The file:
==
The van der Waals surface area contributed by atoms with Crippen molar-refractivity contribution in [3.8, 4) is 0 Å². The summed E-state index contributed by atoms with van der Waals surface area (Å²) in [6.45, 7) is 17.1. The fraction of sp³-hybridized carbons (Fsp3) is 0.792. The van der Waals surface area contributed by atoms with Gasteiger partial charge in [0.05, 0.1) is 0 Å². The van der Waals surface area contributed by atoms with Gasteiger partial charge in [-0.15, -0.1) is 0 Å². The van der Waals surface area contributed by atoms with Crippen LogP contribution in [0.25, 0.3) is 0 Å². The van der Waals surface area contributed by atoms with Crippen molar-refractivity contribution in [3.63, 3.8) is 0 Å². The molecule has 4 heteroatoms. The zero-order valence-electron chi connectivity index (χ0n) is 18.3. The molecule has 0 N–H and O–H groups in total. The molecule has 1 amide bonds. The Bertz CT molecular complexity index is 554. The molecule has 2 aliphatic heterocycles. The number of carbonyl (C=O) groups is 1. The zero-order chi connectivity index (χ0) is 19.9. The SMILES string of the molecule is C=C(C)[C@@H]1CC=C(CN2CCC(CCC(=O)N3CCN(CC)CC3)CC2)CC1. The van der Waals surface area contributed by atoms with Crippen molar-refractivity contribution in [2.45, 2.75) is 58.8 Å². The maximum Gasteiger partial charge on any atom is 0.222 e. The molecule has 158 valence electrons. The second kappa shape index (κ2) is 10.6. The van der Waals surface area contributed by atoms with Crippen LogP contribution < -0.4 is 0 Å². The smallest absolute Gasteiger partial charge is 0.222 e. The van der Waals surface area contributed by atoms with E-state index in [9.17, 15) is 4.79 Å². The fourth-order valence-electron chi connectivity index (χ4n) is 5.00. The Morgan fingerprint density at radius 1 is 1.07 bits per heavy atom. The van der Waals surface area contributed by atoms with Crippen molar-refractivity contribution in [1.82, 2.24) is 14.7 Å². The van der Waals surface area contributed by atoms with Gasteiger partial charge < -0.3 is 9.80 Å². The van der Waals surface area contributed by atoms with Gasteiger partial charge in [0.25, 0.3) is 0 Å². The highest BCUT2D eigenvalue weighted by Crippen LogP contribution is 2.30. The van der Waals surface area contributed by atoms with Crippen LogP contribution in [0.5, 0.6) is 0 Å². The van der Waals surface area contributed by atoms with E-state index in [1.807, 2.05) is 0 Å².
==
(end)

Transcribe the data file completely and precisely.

The van der Waals surface area contributed by atoms with Crippen molar-refractivity contribution in [3.8, 4) is 0 Å². The summed E-state index contributed by atoms with van der Waals surface area (Å²) in [6.45, 7) is 17.1. The fraction of sp³-hybridized carbons (Fsp3) is 0.792. The van der Waals surface area contributed by atoms with Gasteiger partial charge in [0.05, 0.1) is 0 Å². The van der Waals surface area contributed by atoms with Gasteiger partial charge in [-0.15, -0.1) is 0 Å². The van der Waals surface area contributed by atoms with Crippen LogP contribution in [0.25, 0.3) is 0 Å². The van der Waals surface area contributed by atoms with Crippen molar-refractivity contribution in [3.63, 3.8) is 0 Å². The molecule has 4 heteroatoms. The zero-order valence-electron chi connectivity index (χ0n) is 18.3. The molecule has 0 N–H and O–H groups in total. The molecule has 1 amide bonds. The Bertz CT molecular complexity index is 554. The molecule has 2 aliphatic heterocycles. The number of carbonyl (C=O) groups is 1. The zero-order chi connectivity index (χ0) is 19.9. The SMILES string of the molecule is C=C(C)[C@@H]1CC=C(CN2CCC(CCC(=O)N3CCN(CC)CC3)CC2)CC1. The van der Waals surface area contributed by atoms with Crippen molar-refractivity contribution in [2.45, 2.75) is 58.8 Å². The maximum Gasteiger partial charge on any atom is 0.222 e. The molecule has 158 valence electrons. The second kappa shape index (κ2) is 10.6. The van der Waals surface area contributed by atoms with Crippen LogP contribution < -0.4 is 0 Å². The smallest absolute Gasteiger partial charge is 0.222 e. The van der Waals surface area contributed by atoms with E-state index in [9.17, 15) is 4.79 Å². The fourth-order valence-electron chi connectivity index (χ4n) is 5.00. The Morgan fingerprint density at radius 1 is 1.07 bits per heavy atom. The van der Waals surface area contributed by atoms with Crippen molar-refractivity contribution in [1.82, 2.24) is 14.7 Å². The van der Waals surface area contributed by atoms with Gasteiger partial charge < -0.3 is 9.80 Å². The van der Waals surface area contributed by atoms with Gasteiger partial charge in [0.25, 0.3) is 0 Å². The highest BCUT2D eigenvalue weighted by Crippen LogP contribution is 2.30. The van der Waals surface area contributed by atoms with Crippen LogP contribution in [0.5, 0.6) is 0 Å². The van der Waals surface area contributed by atoms with E-state index in [1.807, 2.05) is 0 Å².